"Really Five. Day. No bad..
"two years" Discussed on Somebody
"two years" Discussed on Motherhood Sessions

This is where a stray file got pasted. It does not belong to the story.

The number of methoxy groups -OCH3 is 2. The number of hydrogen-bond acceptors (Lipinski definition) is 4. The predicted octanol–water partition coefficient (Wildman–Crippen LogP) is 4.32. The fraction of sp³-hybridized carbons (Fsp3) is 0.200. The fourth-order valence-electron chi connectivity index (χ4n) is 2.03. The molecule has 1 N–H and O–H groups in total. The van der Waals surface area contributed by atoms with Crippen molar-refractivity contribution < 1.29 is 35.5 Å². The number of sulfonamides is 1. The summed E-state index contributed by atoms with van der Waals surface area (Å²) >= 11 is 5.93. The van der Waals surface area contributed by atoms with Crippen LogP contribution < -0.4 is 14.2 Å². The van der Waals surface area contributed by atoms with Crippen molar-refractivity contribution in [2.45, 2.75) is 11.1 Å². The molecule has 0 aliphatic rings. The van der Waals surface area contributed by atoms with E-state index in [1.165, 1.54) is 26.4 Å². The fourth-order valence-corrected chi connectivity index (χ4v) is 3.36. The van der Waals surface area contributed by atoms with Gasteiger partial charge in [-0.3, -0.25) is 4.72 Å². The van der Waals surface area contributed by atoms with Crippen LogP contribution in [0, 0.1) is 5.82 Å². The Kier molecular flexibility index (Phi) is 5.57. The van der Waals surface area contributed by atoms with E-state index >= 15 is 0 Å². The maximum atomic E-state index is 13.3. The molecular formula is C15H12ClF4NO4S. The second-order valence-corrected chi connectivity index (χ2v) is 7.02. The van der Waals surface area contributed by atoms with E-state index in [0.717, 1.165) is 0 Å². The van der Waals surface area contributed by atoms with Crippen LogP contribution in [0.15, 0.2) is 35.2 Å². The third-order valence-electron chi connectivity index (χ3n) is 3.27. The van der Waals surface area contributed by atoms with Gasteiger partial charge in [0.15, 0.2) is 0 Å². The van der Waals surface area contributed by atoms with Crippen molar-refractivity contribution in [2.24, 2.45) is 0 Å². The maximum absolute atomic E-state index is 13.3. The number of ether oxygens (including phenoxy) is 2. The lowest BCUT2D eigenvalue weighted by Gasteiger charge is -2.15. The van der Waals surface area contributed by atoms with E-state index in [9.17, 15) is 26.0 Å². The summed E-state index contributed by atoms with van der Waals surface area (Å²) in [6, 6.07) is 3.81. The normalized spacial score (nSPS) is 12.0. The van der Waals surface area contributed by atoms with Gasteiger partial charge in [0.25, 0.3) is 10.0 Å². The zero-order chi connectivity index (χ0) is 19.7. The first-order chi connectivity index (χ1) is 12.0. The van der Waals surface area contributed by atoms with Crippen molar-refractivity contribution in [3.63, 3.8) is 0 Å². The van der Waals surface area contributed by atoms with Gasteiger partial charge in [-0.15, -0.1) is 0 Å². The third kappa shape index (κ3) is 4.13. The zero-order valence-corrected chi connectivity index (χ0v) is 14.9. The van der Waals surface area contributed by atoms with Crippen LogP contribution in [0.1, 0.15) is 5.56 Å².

"In <Music> many <Music> <Music> <Music> <Music> <Music> <Music> <Speech_Music_Female> this something <Speech_Music_Female> else said <Speech_Music_Male> <Speech_Male> Helping <Speech_Female> <Advertisement> me remember is <Speech_Female> <Advertisement> that I'm I feel <Speech_Female> <Advertisement> very lucky <Speech_Music_Female> <Speech_Female> to have <SpeakerChange> you <Speech_Female> in my life and <Speech_Female> you know that we <Speech_Female> are able to talk talk <Speech_Female> about this stuff <Speech_Female> and be so open with <Speech_Female> each other and <Speech_Female> just the <Speech_Music_Female> the depth of our relationship <Speech_Music_Male> <Music> <SpeakerChange> looking <Speech_Music_Female> woman. <Speech_Music_Female> Yeah you <Speech_Female> both are lucky. <Speech_Female> You're lucky <Speech_Female> and you're different <Speech_Music_Female> <Speech_Music_Female> and <Speech_Female> and you're very much in <Speech_Female> love with each other <Speech_Female> and you just have to keep <Speech_Female> teaching each other <Speech_Female> about <Speech_Female> you. Each <Speech_Female> walk around <Speech_Female> in the world <Speech_Female> in order to help each <Speech_Female> other enhanced the <Speech_Female> others lives and enhancer <Speech_Music_Female> shared experiences <Speech_Female> together. <SpeakerChange> <Speech_Female> You know <Speech_Female> so you <Speech_Female> guys. <SpeakerChange> Maybe <Speech_Female> the bedrock of <Speech_Music_Female> your intimacy is <Speech_Music_Female> is <Speech_Female> very strong and <Speech_Female> I think the sexual <Speech_Female> connection will <Speech_Female> find its <Speech_Music_Female> way back on. <SpeakerChange> Its own but <Speech_Music_Female> I think <Speech_Female> he really elite <Speech_Female> the work <Speech_Female> that the work that <Speech_Female> you need <SpeakerChange> you <Speech_Female> need to start <Speech_Music_Female> doing with a lot of intention <Speech_Music_Female> <Speech_Music_Female> is <Speech_Female> practicing making <Speech_Female> space private space <Speech_Female> for two of you that separate <Speech_Female> from your son <Speech_Female> testing <Speech_Female> out and getting reassurance <Speech_Music_Female> <Speech_Music_Female> from his `cuse <Speech_Music_Female> that he's okay <Speech_Music_Female> he's <Speech_Music_Female> okay with a little <Music>